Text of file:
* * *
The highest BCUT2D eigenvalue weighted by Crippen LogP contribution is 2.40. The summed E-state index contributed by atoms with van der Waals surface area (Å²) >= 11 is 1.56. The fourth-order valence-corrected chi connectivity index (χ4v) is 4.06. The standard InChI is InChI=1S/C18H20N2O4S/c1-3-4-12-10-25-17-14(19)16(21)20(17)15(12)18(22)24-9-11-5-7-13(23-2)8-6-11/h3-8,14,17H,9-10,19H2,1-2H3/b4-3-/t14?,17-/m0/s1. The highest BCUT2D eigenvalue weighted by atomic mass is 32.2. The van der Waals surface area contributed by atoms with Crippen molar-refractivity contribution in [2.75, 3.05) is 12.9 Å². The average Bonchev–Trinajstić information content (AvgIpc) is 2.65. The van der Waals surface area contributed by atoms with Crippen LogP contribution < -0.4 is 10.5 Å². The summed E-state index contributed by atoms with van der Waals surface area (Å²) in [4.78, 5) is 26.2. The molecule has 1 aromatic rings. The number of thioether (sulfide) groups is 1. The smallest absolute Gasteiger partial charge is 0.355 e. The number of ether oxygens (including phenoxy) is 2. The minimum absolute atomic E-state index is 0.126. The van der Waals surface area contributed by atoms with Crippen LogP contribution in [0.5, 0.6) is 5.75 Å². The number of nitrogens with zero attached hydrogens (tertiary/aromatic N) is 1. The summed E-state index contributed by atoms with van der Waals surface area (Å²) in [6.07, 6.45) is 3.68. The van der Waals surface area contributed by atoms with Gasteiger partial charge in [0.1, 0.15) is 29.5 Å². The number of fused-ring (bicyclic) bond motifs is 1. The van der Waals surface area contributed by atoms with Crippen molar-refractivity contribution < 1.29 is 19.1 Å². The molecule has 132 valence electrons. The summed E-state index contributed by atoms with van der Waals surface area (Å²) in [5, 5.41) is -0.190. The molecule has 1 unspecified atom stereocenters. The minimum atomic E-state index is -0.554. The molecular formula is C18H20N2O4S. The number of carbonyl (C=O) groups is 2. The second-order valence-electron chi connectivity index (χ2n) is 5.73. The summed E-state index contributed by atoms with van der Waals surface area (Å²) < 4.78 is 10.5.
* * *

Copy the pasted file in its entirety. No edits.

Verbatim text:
The highest BCUT2D eigenvalue weighted by Crippen LogP contribution is 2.40. The summed E-state index contributed by atoms with van der Waals surface area (Å²) >= 11 is 1.56. The fourth-order valence-corrected chi connectivity index (χ4v) is 4.06. The standard InChI is InChI=1S/C18H20N2O4S/c1-3-4-12-10-25-17-14(19)16(21)20(17)15(12)18(22)24-9-11-5-7-13(23-2)8-6-11/h3-8,14,17H,9-10,19H2,1-2H3/b4-3-/t14?,17-/m0/s1. The highest BCUT2D eigenvalue weighted by atomic mass is 32.2. The van der Waals surface area contributed by atoms with Crippen molar-refractivity contribution in [2.75, 3.05) is 12.9 Å². The average Bonchev–Trinajstić information content (AvgIpc) is 2.65. The van der Waals surface area contributed by atoms with Crippen LogP contribution < -0.4 is 10.5 Å². The summed E-state index contributed by atoms with van der Waals surface area (Å²) in [4.78, 5) is 26.2. The molecule has 1 aromatic rings. The number of thioether (sulfide) groups is 1. The smallest absolute Gasteiger partial charge is 0.355 e. The number of ether oxygens (including phenoxy) is 2. The minimum absolute atomic E-state index is 0.126. The van der Waals surface area contributed by atoms with Crippen LogP contribution in [0.5, 0.6) is 5.75 Å². The number of nitrogens with zero attached hydrogens (tertiary/aromatic N) is 1. The summed E-state index contributed by atoms with van der Waals surface area (Å²) in [6.07, 6.45) is 3.68. The van der Waals surface area contributed by atoms with Gasteiger partial charge in [0.1, 0.15) is 29.5 Å². The number of fused-ring (bicyclic) bond motifs is 1. The van der Waals surface area contributed by atoms with Crippen molar-refractivity contribution < 1.29 is 19.1 Å². The molecule has 132 valence electrons. The summed E-state index contributed by atoms with van der Waals surface area (Å²) in [5, 5.41) is -0.190. The molecule has 1 unspecified atom stereocenters. The minimum atomic E-state index is -0.554. The molecular formula is C18H20N2O4S. The number of carbonyl (C=O) groups is 2. The second-order valence-electron chi connectivity index (χ2n) is 5.73. The summed E-state index contributed by atoms with van der Waals surface area (Å²) < 4.78 is 10.5.